For immediate release
Saturday, June 15, 2013
Timothy R. Gaffney
Director of Communications
(937) 219-8277 (mobile)
Please direct queries about Solar Impulse to:
Solar Impulse 408-609-0034 (cell)
Editors: Web-quality photos are available on NAHA’s Flicker page: www.flicker.com/photos/aviationheritage
Print-quality photos are available upon request.
CINCINNATI, Ohio—A descendent of the Wright brothers’ family was on hand to greet the pilot of the sunlight-powered Solar Impulse airplane when it landed Friday evening at Lunken Airport in Cincinnati.
Stephen Wright, great-grandnephew of airplane inventors Wilbur and Orville Wright of Dayton, welcomed pilot and Solar Impulse co-founder André Borschberg shortly after he touched down for the airplane’s only landing in Ohio.
Wright, who lives in the Dayton area, greeted Borschberg and Bertrand Piccard, fellow pilot and co-founder, as a representative of the Wright family and an ambassador of Dayton’s and Ohio’s aviation heritage. Wilbur and Orville Wright lived in Dayton and invented the airplane in their West Third Street bicycle shop.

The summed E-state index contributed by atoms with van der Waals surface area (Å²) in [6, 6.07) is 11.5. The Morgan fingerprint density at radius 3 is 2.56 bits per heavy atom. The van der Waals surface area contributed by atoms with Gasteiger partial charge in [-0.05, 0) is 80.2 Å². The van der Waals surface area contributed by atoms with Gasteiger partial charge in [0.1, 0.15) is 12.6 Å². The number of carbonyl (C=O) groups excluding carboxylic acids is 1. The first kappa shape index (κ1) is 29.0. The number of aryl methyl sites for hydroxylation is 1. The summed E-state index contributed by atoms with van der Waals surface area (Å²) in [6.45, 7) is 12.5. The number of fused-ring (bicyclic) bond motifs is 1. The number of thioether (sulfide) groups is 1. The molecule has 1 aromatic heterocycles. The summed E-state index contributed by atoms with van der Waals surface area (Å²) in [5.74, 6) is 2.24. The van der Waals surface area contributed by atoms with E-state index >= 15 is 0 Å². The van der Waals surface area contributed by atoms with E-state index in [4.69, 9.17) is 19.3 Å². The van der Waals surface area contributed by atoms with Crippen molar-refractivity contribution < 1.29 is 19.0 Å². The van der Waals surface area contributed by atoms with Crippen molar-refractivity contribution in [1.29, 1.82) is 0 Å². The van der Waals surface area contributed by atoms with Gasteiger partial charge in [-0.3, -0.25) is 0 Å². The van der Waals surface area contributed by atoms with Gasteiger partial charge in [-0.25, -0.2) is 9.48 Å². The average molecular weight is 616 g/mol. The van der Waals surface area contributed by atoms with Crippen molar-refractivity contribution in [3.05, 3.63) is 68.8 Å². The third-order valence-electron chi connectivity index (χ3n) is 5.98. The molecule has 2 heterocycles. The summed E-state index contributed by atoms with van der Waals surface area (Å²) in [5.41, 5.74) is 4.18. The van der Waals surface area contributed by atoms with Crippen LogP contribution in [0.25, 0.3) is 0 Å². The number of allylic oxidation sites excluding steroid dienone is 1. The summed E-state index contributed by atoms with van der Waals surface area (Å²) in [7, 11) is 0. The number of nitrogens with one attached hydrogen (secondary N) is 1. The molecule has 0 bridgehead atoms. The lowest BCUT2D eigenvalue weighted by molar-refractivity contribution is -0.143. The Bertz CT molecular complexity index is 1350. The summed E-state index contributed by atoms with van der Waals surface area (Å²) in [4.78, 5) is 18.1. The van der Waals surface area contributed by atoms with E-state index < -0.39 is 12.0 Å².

Solar Impulse is a project to demonstrate advanced solar power technology with a long-range airplane powered only by sunlight. The airplane is making the first coast-to-coast flight from California to New York. A more advanced airplane for an around-the-world flight is in development.
Solar Impulse originally planned to fly nonstop from St. Louis to Washington, D.C., but changing weather patterns dictated an overnight stop in Ohio. Piccard took off Saturday morning, June 15, to continue the flight to Washington.
Earlier Friday, Wright called Borschberg as he was en route to Lunken Airport. Solar Impulse broadcast the conversation live on its website, solarimpulse.com.
“I’d like to be the first to welcome you to Ohio… even though you’re not in Ohio yet,” said Wright, who lives in the Dayton area. He said the spindly, single-seat, sunlight-powered airplane “quite a beautiful machine.”
Wright said his great-granduncles would have been fascinated by a solar-powered airplane. “I wish they could be here to see your machine because they would have never anticipated that an airplane could fly on the power of sunlight,” Wright said. “If they could be there, they would be under the cowling in a few minutes and you would have to answer a whole lot of questions.”